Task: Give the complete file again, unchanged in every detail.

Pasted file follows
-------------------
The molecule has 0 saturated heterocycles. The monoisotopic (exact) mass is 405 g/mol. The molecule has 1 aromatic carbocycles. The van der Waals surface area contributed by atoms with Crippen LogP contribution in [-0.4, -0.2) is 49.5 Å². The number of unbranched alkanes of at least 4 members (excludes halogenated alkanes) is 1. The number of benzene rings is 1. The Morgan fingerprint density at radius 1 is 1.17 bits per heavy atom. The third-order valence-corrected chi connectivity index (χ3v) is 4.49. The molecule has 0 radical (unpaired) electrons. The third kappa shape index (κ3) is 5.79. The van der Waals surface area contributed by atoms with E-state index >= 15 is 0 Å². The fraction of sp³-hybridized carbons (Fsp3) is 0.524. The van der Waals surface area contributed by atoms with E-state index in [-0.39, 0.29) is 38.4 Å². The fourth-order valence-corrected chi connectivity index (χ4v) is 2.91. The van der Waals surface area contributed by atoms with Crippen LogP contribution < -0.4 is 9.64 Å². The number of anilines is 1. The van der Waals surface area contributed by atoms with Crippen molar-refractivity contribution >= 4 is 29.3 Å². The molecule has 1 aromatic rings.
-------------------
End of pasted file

The molecule has 0 saturated heterocycles. The monoisotopic (exact) mass is 405 g/mol. The molecule has 1 aromatic carbocycles. The van der Waals surface area contributed by atoms with Crippen LogP contribution in [-0.4, -0.2) is 49.5 Å². The number of unbranched alkanes of at least 4 members (excludes halogenated alkanes) is 1. The number of benzene rings is 1. The Morgan fingerprint density at radius 1 is 1.17 bits per heavy atom. The third-order valence-corrected chi connectivity index (χ3v) is 4.49. The molecule has 0 radical (unpaired) electrons. The third kappa shape index (κ3) is 5.79. The van der Waals surface area contributed by atoms with E-state index >= 15 is 0 Å². The fraction of sp³-hybridized carbons (Fsp3) is 0.524. The van der Waals surface area contributed by atoms with E-state index in [-0.39, 0.29) is 38.4 Å². The fourth-order valence-corrected chi connectivity index (χ4v) is 2.91. The van der Waals surface area contributed by atoms with Crippen LogP contribution < -0.4 is 9.64 Å². The number of anilines is 1. The van der Waals surface area contributed by atoms with Crippen molar-refractivity contribution >= 4 is 29.3 Å². The molecule has 1 aromatic rings.